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77 Table 4.15. Rapid-setting CLSM mixtures evaluated The SASW testing was performed on three 100 × 200 mm for bridge approach construction. cylinders. a There was generally a good correlation between modulus Sand Fly Ash Water Flow development and penetration resistance for the various Mixture (part by mass) (part by mass) (part by mass) (mm) 2A 5 1 0.78 220 mixtures, with a rapid increase in both properties for the first 2B 5 1 0.90 260 3 hours, followed by little change thereafter. For conciseness, 2C 5 1 0.67 160 only the data for mixtures with sandfly ash ratio of 5 are 3A 6 1 0.81 130 shown in Figure 4.14, but this trend was evident for all the mix- 3B 6 1 0.95 230 tures tested. An important observation was that the early-age 3C 6 1 1.09 270 4A 7 1 1.25 270 properties of rapid-setting CLSM were significantly influ- 4B 7 1 1.00 130 enced by the waterfly ash ratios. For instance, the penetra- 4C 7 1 1.12 220 tion resistance of 3A after 30 minutes was higher than the cor- a ASTM C 618 Class C fly ash (CaO = 27.9%) responding value of 3B at 24 hours, while the waterfly ash ratios were different by only 0.14. The variations of water fly ash mass ratios were greatly magnified in the different hardening behavior leads practitioners to use volumetric, on- setting/hardening rates. The modulus of the 2C specimens site mixers for these types of mixtures that contain Class C fly (100 × 200 mm) was more than 3 times that of 2B specimens at ash as the only binder. Also, unlike many CLSM mixtures, the 30 minutes even though the waterfly ash ratios differed by only rapid-setting CLSM mixtures evaluated in this study evidenced 0.23. These observations suggest that the selected mixture not little, if any, bleeding water. This phenomenon is mainly at- only should yield the target flow and hardening rate, but also tributed to the rapid setting and hardening behavior and early should be fairly robust, that is, not very sensitive to small formation of ettringite and other hydration products that tied changes in water content. This extreme sensitivity deviates up much of the available water. from the typical behavior of other common CLSM mixtures The setting and hardening behavior of the various mixtures that do no exhibit rapid hardening at early ages. was evaluated using needle penetration (measured by ASTM C The unconfined compressive strength of the various rapid- 403), unconfined compressive strength, and Young's modulus setting CLSM mixtures is plotted in Figure 4.15. For almost using the Spectrum Analysis of Surface Wave (SASW) method. every mixture, the strength values were mainly determined by 5000 40 2A penetration 2C penetration 35 4000 2B penetration 30 Penetration resistance (MPa) 25 3000 Modulus (MPa) 20 2000 15 10 1000 2A modulus 2B modulus 5 2C modulus 0 0 0 500 1000 1500 Time (hours) Note: All mixtures had a sandfly ash mass ratio of 5. Figure 4.14. Comparison between needle penetration and modulus (using SASW).
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78 1500 5:1:0.78 5:1:0.90 5:1:0.67 6:1:0.81 Compressive strength (kPa) 1000 6:1:0.95 6:1:1.09 7:1:1.25 7:1:1.00 7:1:1.12 500 0 0 1 2 3 4 5 6 Time (days in square root) Figure 4.15. Strength development with time (shown in square root values) for mixtures with varying sandfly ashwater ratios (by mass). the waterfly ash ratios. The higher the waterfly ash ratios, the as to which of the two mixtures to use for the bridge approach lower the strengths at different ages. For unknown reason(s), repair. mixture 6:1:0.81 demonstrated abnormal strength variations with time. Using the information obtained from the laboratory- Repair of Bridge Approaches prepared rapid-setting CLSM mixtures and keeping in mind The two candidate CLSM mixtures selected by the research the key attributes of the mixture (including rapid hardening and robustness of properties, as a function of water content), team were approved by TxDOT for the repair of the bridge the research team selected two mixtures with sand:ash:water approaches on Loop 1604. However, the contractor opted to mass ratios of 5:1:0.75 and 6:1:0.91. The proportions and tar- use only one of the mixtures for the actual repair. The 1-hour get modulus and velocity values (from SASW) of the two set mixture was selected based on the faster setting time and mixtures are shown in Table 4.16. The first mixture (5:1:0.75) increased speed of construction. was estimated to reach its target stiffness (ample for continu- The repair of the bridge approaches was performed over a ation of constructing bridge approach) in about 1 hour, with 10-day period, with construction taking place on 4 nights the second mixture estimated to require about 3 hours to during this time period. The construction involved two sep- reach a similar rigidity. These mixtures, referred to as "1-hour arate bridges, each of which is a two-lane bridge. Each night, set" and "3-hour set," were put forward as viable options for one lane on one of the bridges was closed from 8:00 p.m. to the field test, with the decision to be made by the contractor 6:00 a.m., allowing a total of 10 hours to excavate the original Table 4.16. Mixture proportions recommended for bridge approach application and corresponding target modulus values. Target Target Sand:Ash:Water Sand Ash Water Mixture 3 3 3 Modulus Velocity (by mass) (kg/m ) (kg/m ) (kg/m ) (MPa) (m/s) 1-hour set 5:1:0.75 1627 325.4 244 2529 1071 3-hour set 6:1:0.91 1658 276.4 252 1633 848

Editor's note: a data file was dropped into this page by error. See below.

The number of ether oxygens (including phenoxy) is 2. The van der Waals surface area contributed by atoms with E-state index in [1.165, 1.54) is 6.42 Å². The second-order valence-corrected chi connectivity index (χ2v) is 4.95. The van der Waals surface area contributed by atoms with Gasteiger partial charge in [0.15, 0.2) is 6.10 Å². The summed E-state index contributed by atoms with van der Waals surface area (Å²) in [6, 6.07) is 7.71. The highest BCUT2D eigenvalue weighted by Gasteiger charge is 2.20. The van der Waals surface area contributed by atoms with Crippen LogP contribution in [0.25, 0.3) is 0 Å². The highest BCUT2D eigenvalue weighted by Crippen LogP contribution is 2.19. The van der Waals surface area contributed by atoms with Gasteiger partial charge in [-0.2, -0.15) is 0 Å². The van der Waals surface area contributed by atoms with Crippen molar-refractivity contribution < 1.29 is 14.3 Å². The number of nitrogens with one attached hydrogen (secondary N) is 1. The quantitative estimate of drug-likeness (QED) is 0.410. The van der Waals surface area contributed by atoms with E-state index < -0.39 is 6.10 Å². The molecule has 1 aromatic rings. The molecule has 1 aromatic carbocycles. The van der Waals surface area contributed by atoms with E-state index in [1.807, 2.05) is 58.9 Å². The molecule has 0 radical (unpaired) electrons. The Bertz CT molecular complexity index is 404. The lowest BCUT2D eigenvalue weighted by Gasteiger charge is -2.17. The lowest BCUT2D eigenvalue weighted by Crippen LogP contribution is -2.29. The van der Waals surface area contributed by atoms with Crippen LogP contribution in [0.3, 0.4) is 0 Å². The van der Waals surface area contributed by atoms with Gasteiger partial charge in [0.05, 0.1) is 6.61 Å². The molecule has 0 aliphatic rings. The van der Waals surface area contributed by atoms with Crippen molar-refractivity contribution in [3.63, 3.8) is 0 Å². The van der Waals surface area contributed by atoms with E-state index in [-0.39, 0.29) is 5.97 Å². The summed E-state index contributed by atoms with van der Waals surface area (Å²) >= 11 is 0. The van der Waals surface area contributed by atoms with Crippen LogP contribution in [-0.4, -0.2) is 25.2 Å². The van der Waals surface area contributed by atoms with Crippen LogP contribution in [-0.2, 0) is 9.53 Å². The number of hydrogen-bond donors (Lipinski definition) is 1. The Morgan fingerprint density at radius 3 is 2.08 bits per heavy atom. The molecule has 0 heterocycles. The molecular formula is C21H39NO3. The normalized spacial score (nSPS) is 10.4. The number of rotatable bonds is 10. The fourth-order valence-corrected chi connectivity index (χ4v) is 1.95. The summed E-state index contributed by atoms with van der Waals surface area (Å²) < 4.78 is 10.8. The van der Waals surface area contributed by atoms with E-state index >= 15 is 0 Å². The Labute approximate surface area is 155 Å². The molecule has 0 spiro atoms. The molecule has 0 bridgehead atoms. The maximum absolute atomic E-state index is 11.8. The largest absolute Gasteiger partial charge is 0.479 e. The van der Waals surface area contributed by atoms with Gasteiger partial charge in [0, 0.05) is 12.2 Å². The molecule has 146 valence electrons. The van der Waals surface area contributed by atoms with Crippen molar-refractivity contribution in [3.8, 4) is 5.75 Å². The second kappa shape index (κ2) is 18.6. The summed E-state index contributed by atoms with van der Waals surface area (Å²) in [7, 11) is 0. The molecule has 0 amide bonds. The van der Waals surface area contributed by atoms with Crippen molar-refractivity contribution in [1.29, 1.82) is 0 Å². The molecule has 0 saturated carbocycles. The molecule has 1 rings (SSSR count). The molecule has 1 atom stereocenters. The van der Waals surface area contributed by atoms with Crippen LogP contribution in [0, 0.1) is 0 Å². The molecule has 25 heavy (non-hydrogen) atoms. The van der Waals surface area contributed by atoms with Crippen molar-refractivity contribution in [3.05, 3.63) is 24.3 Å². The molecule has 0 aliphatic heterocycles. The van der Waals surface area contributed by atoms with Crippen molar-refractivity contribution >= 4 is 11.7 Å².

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79 approach backfill, cast the new CLSM section, and pave over the newly cast CLSM section with hot-mix asphalt. For a given night, a single CLSM placement on one side of the bridge consisted of a 1.2 m deep section, 3.3 m in the longitudinal direction (in the direction of travel), and 6 m in the transverse direction. There was no difficulty removing the original backfill from the bridge approaches. Figure 4.16(a) shows a typical section that was cleared of the original backfill, with the right side of the photo showing the repaired section from the previous evening. Careful examination of the CLSM placed 24 hours earlier did not reveal any visible cracks, large air voids, or "cold joints" in this massive block. A good bond appeared to have formed between the CLSM backfill and the hot-mix asphalt placed above it. The CLSM cast 24 hours prior was still warm to the touch, mainly attributed to the slow dissipation of the hydra- (a) tion heat in such a massive unit. Figure 4.16(b) shows the plac- ing of the rapid-setting CLSM mixture into the bridge approach area. Note that the backfill was built up as thin layers. The mix- ture exhibited a flow value of 270 mm, which was sufficiently fluid for this application. The surface was bull-floated to achieve a horizontal surface to facilitate the paving with hot- mix asphalt. The research team visited the construction site on two sep- arate nights to observe the CLSM placement and to obtain test cylinders (thirty 75 × 150 mm and six 150 × 300 mm) for sub- sequent testing. Specimens were also cast and tested on site for setting time following ASTM C 403. On each night, three trucks were sampled from the middle of each load. The penetration resistance results are shown in Figure 4.17. The setting characteristics from the different truck loads varied considerably, although a penetration resistance of approx- imately 7.0 MPa was obtained in about an hour for all sam- ples. The differences in setting times between laboratory and actual field samples are mainly attributed to differences in temperature history, as well as differences in mixing action, moisture corrections, etc. The Kelly ball (ASTM D 6024) was also used as a simple index to determine the early hardening characteristics of the CLSM for the bridge approach repair and to estimate when hot-mix paving could commence. Figure 4.18 shows the use (b) of the Kelly ball on the surface of the finished backfill; typical results for two approaches are shown in Table 4.17. It should Figure 4.16. Opening (a) and backfill (b) of bridge be emphasized that the ball drop method measures only prop- approaches. erties of the surface layer of the CLSM fill. Even though the diameter of the indentation of the Kelly ball on the north- bound approach was about 90 mm, the CLSM was deemed that if the initial hydration is disturbed, the strength can be to be sufficiently stiff to accommodate the asphalt paving. The severely affected. Thus, the surface property of the fill likely reason for proceeding with paving despite a relatively large did not truly represent the characteristics at deeper depths. In indentation was that the top surface of the placement was fact, except for the upper portion, the material beneath was in moved around significantly to obtain the required grade. The place for more than 2 hours because of the reloading of the research team's prior experience with the CLSM had shown volumetric mixers. In addition, this ball drop method is likely